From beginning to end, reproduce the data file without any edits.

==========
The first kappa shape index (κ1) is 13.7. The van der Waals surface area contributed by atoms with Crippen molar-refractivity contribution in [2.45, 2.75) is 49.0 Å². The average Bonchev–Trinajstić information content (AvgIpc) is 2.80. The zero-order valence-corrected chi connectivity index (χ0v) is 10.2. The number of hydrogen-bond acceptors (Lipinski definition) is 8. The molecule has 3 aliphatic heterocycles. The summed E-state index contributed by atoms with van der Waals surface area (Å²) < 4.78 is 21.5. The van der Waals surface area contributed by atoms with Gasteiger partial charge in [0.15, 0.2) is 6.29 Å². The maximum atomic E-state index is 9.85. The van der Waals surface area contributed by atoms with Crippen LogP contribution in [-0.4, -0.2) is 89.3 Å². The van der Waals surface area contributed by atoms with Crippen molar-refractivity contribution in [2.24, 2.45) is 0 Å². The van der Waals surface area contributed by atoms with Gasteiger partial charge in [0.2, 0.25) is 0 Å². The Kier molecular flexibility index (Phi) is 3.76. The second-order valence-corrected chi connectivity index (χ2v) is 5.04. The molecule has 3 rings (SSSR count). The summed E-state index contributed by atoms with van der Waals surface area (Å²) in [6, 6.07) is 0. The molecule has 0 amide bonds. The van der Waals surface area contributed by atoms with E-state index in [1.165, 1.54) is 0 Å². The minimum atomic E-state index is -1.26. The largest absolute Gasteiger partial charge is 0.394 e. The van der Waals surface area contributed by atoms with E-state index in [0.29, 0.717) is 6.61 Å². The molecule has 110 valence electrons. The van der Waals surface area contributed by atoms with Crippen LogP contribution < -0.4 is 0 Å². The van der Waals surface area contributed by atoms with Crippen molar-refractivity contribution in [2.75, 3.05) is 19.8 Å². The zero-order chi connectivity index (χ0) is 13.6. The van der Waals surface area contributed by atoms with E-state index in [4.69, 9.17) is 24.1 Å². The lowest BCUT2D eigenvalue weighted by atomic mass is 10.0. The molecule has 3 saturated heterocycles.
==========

The first kappa shape index (κ1) is 13.7. The van der Waals surface area contributed by atoms with Crippen molar-refractivity contribution in [2.45, 2.75) is 49.0 Å². The average Bonchev–Trinajstić information content (AvgIpc) is 2.80. The zero-order valence-corrected chi connectivity index (χ0v) is 10.2. The number of hydrogen-bond acceptors (Lipinski definition) is 8. The molecule has 3 aliphatic heterocycles. The summed E-state index contributed by atoms with van der Waals surface area (Å²) < 4.78 is 21.5. The van der Waals surface area contributed by atoms with Gasteiger partial charge in [0.15, 0.2) is 6.29 Å². The maximum atomic E-state index is 9.85. The van der Waals surface area contributed by atoms with Crippen LogP contribution in [-0.4, -0.2) is 89.3 Å². The van der Waals surface area contributed by atoms with Crippen molar-refractivity contribution in [2.24, 2.45) is 0 Å². The van der Waals surface area contributed by atoms with Gasteiger partial charge in [0.2, 0.25) is 0 Å². The Kier molecular flexibility index (Phi) is 3.76. The second-order valence-corrected chi connectivity index (χ2v) is 5.04. The molecule has 3 rings (SSSR count). The summed E-state index contributed by atoms with van der Waals surface area (Å²) in [6, 6.07) is 0. The molecule has 0 amide bonds. The van der Waals surface area contributed by atoms with E-state index in [1.165, 1.54) is 0 Å². The minimum atomic E-state index is -1.26. The largest absolute Gasteiger partial charge is 0.394 e. The van der Waals surface area contributed by atoms with E-state index in [0.29, 0.717) is 6.61 Å². The molecule has 110 valence electrons. The van der Waals surface area contributed by atoms with Crippen LogP contribution < -0.4 is 0 Å². The van der Waals surface area contributed by atoms with Crippen molar-refractivity contribution in [2.75, 3.05) is 19.8 Å². The zero-order chi connectivity index (χ0) is 13.6. The van der Waals surface area contributed by atoms with E-state index in [4.69, 9.17) is 24.1 Å². The lowest BCUT2D eigenvalue weighted by atomic mass is 10.0. The molecule has 3 saturated heterocycles.